NARCIS (Netherlands)

    Visser, H.; Oliveira Vil Filho, de M.; Liese, A.; Weijers, C.A.G.M.; Verdoes, J.C.

    2003-01-01

    The Rhodotorula glutinis epoxide hydrolase, Eph1, was produced in the heterologous host Escherichia coli BL21(DE3) in order to develop a highly effective epoxide hydrolysis system. A 138-fold increase in Eph1 activity was found in cell extracts of the recombinant E. coli when compared to cell

  11. Impact of Soluble Epoxide Hydrolase and Epoxyeicosanoids on Human Health

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    Morisseau, Christophe; Hammock, Bruce D.

    2013-01-01

    The presence of epoxyeicosatrienoic acids (EETs) in tissues and their metabolism by soluble epoxide hydrolase (sEH) to 1,2-diols were first reported 30 years ago. However, appreciation of their importance in cell biology and physiology has greatly accelerated over the past decade with the discovery of metabolically stable inhibitors of sEH, the commercial availability of EETs, and the development of analytical methods for the quantification of EETs and their diols. Numerous roles of EETs in regulatory biology now are clear, and the value of sEH inhibition in various animal models of disease has been demonstrated. Here, we review these results and discuss how the pharmacological stabilization of EETs and other natural epoxy-fatty acids could lead to possible disease therapies. PMID:23020295

  12. Primary structure and catalytic mechanism of the epoxide hydrolase from Agrobacterium radiobacter AD1

    NARCIS (Netherlands)

    Rink, R; Fennema, M; Smids, M; Dehmel, U; Janssen, DB

    1997-01-01

    The epoxide hydrolase gene from Agrobacterium radiobacter AD1, a bacterium that is able to grow on epichlorohydrin as the sole carbon source, was cloned by means of the polymerase chain reaction with two degenerate primers based on the N-terminal and C-terminal sequences of the enzyme, The epoxide

  13. Discovery and characterization of thermophilic limonene-1,2-epoxide hydrolases from hot spring metagenomic libraries

    DEFF Research Database (Denmark)

    Ferrandi, Erica Elisa; Sayer, Christopher; Isupov, Michail N.

    2015-01-01

    The epoxide hydrolases (EHs) represent an attractive option for the synthesis of chiral epoxides and 1,2-diols which are valuable building blocks for the synthesis of several pharmaceutical compounds. A metagenomic approach has been used to identify two new members of the atypical EH limonene-1...

  14. Cloning and application of epoxide hydrolases from yeasts

    NARCIS (Netherlands)

    Visser, J.H.

    2002-01-01

    Epoxides are cyclic ethers that readily react with various nucleophilic compounds. Consequently, epoxides can be used in many chemical synthesis reactions. Two enantiomeric forms of an epoxide are possible if one of the carbon atoms is chiral. This means that the epoxide is actually a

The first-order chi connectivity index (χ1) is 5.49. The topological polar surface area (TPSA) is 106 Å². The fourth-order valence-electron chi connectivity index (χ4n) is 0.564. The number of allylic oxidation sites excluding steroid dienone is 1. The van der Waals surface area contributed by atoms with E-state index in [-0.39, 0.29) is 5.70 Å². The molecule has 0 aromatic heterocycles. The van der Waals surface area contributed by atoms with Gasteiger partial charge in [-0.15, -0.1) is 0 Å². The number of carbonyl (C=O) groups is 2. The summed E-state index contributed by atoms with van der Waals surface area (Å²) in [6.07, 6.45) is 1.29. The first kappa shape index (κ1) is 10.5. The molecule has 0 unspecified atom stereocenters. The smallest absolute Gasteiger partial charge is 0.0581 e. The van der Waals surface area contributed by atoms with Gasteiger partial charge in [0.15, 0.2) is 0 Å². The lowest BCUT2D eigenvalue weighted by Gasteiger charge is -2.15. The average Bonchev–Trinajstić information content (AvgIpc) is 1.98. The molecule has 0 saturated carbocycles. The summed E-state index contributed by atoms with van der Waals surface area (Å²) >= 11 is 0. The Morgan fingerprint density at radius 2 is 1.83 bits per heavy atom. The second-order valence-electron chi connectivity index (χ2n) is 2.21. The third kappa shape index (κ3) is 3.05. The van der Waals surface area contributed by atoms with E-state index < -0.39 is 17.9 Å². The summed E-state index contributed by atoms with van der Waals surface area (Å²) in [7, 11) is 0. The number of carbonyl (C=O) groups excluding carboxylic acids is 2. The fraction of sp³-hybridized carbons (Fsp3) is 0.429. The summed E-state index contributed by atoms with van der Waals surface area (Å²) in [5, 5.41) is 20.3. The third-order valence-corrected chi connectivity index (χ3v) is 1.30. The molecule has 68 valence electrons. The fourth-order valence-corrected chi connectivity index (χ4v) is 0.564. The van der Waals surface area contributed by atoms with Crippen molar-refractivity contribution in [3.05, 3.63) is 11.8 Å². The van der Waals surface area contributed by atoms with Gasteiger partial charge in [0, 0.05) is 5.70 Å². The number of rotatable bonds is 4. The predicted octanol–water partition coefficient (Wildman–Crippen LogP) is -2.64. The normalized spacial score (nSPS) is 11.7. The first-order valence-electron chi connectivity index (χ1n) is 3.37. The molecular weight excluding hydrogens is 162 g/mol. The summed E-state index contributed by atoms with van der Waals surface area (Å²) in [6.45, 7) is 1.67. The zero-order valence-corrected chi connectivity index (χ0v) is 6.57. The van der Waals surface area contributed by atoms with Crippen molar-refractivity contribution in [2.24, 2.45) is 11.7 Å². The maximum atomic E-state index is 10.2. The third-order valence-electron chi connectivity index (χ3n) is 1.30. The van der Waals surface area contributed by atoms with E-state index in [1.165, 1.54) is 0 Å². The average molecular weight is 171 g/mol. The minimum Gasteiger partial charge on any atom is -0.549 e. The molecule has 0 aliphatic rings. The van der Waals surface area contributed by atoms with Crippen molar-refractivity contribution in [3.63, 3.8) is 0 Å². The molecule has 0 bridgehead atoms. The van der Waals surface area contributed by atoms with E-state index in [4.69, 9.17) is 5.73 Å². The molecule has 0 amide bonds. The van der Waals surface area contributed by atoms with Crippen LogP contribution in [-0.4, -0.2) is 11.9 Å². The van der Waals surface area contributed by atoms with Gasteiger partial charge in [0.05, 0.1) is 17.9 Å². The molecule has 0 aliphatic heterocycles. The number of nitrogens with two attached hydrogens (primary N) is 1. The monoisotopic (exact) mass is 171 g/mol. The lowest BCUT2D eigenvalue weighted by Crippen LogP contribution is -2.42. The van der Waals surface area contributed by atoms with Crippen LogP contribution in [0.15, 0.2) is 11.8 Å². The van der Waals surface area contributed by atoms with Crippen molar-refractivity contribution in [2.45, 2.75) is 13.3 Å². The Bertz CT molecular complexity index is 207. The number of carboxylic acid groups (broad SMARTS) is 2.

15. Disrupting Dimerization Translocates Soluble Epoxide Hydrolase to Peroxisomes.

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    Jonathan W Nelson

    Full Text Available The epoxyeicosatrienoic acid (EET neutralizing enzyme soluble epoxide hydrolase (sEH is a neuronal enzyme, which has been localized in both the cytosol and peroxisomes. The molecular basis for its dual localization remains unclear as sEH contains a functional peroxisomal targeting sequence (PTS. Recently, a missense polymorphism was identified in human sEH (R287Q that enhances its peroxisomal localization. This same polymorphism has also been shown to generate weaker sEH homo-dimers. Taken together, these observations suggest that dimerization may mask the sEH PTS and prevent peroxisome translocation. In the current study, we test the hypothesis that dimerization is a key regulator of sEH subcellular localization. Specifically, we altered the dimerization state of sEH by introducing substitutions in amino acids responsible for the dimer-stabilizing salt-bridge. Green Fluorescent Protein (GFP fusions of each of mutants were co-transfected into mouse primary cultured cortical neurons together with a PTS-linked red fluorescent protein to constitutively label peroxisomes. Labeled neurons were analyzed using confocal microscopy and co-localization of sEH with peroxisomes was quantified using Pearson's correlation coefficient. We find that dimer-competent sEH constructs preferentially localize to the cytosol, whereas constructs with weakened or disrupted dimerization were preferentially targeted to peroxisomes. We conclude that the sEH dimerization status is a key regulator of its peroxisomal localization.

  16. Disrupting Dimerization Translocates Soluble Epoxide Hydrolase to Peroxisomes.

    Science.gov (United States)

    Nelson, Jonathan W; Das, Anjali J; Barnes, Anthony P; Alkayed, Nabil J

    2016-01-01